Middlesex are back in Division One after an absence of five years and will be looking to cement their place at the top table. They have retained the services of overseas batter Pieter Malan, who joined them for the latter half of the 2022 season, but have been deprived of fellow South African, Keshav Maharaj after he sustained an achilles injury whilst celebrating an international wicket.
Last year’s skipper Peter Handscomb has moved onto Leicestershire for the first two months of the season and no replacement for Maharaj has yet been announced. Otherwise the core of the squad is much as last year. Eoin Morgan has retired and Nathan Sowter moved to Durham.
The one significant signing is that of Ryan Higgins, who left Middlesex at the end of the 2017 season, having come through their academy system. The 27-year-old all-rounder has been making a name for himself in all formats for Gloucestershire and started his return to Lords early in order to help secure promotion at the end of last season. His bowling skills bolster the already potent seam attack of Toby Roland-Jones, Tim Murtagh, Tom Helm and Ethan Bamber and he will likely fill the number seven slot in the batting line up.
Spin bowling in the Championship in 2022 came primarily from all-rounder Luke Hollman, with his leg breaks. His 19 wickets came at 52.26 and it could be argued that with their seam attack, his services were not a key part of Middlesex’s bowling threat. The recruitment of Maharaj would have filled that hole and it is yet to be seen whether a similar overseas replacement will be brought in. Ian Salisbury has joined as a consultant coach following his departure from Surrey last year. He has been working with Hollman and slow left armer Thilan Walallawita as Middlesex look to develop their own spinners.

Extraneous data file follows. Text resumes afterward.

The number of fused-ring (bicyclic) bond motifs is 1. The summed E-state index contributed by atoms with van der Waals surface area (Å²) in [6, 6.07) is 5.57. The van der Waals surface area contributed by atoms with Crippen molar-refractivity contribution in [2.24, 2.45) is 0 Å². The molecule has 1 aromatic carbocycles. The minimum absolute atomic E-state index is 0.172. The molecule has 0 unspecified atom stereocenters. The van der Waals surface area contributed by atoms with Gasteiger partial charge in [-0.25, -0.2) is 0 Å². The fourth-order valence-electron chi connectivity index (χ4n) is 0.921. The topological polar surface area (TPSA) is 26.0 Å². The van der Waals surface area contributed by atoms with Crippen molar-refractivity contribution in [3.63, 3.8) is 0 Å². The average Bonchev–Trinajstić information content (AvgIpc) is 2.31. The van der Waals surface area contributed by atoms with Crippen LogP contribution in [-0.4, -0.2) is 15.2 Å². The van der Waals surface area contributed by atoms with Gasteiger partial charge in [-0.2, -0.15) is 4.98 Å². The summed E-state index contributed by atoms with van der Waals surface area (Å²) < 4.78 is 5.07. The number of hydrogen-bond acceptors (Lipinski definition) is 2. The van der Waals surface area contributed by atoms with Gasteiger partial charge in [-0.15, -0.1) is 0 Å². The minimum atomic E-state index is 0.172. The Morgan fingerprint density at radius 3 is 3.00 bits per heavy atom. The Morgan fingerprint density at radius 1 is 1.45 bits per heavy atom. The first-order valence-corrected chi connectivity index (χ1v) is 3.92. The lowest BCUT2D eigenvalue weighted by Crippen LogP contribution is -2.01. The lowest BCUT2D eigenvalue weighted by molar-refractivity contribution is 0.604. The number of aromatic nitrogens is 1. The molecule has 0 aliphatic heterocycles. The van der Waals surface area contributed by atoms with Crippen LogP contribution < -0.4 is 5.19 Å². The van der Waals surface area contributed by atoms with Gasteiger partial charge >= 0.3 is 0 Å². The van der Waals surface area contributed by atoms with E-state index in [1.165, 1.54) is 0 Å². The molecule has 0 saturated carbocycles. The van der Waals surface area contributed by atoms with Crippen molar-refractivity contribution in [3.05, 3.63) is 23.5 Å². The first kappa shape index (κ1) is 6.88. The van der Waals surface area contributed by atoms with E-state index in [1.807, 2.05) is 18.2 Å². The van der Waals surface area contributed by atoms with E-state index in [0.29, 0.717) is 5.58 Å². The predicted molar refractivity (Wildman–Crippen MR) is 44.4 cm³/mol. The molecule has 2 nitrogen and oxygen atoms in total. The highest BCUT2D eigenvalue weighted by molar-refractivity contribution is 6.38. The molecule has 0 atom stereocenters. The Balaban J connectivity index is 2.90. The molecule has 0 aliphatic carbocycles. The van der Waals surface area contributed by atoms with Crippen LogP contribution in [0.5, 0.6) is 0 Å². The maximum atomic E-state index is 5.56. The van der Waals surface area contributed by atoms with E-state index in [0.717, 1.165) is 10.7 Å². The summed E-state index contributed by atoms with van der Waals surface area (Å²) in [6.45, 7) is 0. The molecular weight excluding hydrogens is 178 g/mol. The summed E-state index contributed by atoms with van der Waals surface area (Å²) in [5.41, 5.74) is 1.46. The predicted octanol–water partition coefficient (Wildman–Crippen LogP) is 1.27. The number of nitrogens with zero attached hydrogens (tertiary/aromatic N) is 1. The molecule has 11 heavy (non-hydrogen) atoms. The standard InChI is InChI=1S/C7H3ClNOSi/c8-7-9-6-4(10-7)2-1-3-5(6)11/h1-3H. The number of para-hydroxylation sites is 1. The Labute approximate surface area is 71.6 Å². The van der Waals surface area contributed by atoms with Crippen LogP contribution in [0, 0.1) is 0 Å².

John Simpson was the star with the bat in Championship cricket last summer, amassing 1039 runs with three centuries. Mark Stoneman also reached the thousand run mark. Max Holden continues to develop as a middle order batter, posting 749 runs at 39.42, while Steve Eskinazi’s championship appearances were limited by injury. He made up for it in the One-Day cup where he was the tournament’s top run scorer with 658 runs at 94.0, including four centuries from his eight matches. He was also the top the county’s top run scorer in the Blast with 431 runs at 33.15, with a strike rate of 151.76. Sam Robson fills the remaining slot in the top order.
The Championship captaincy has been passed to Roland-Jones, while Murtagh has been given a player-coach role following the departure of Jade Dernbach back to Surrey. Eskinazi continues as captain in the Blast and was also named as this season’s One-Day captain before being picked up by the Welsh Fire in the Hundred draft.
While promotion in the Championship was clearly the highlight of the 2022 season, performances in white ball cricket continued to be less convincing. They finished eighth in the South Group of the Blast with just four wins from 14 games. They fared better in the One-Day Cup, narrowly missing out on a quarter final spot thanks to net run rate.
In preparation for the 2023 season, Middlesex have been making use of a marquee at Merchant Taylors’ School to train on grass pitches, giving them plenty of exposure to the moving ball. They have the resources to compete in the First Division and head coach Richard Johnson will just be looking for more consistent performances. In the Blast, it is difficult to see where the impetus for improved results will come from, but there is still the opportunity for a significant overseas signing.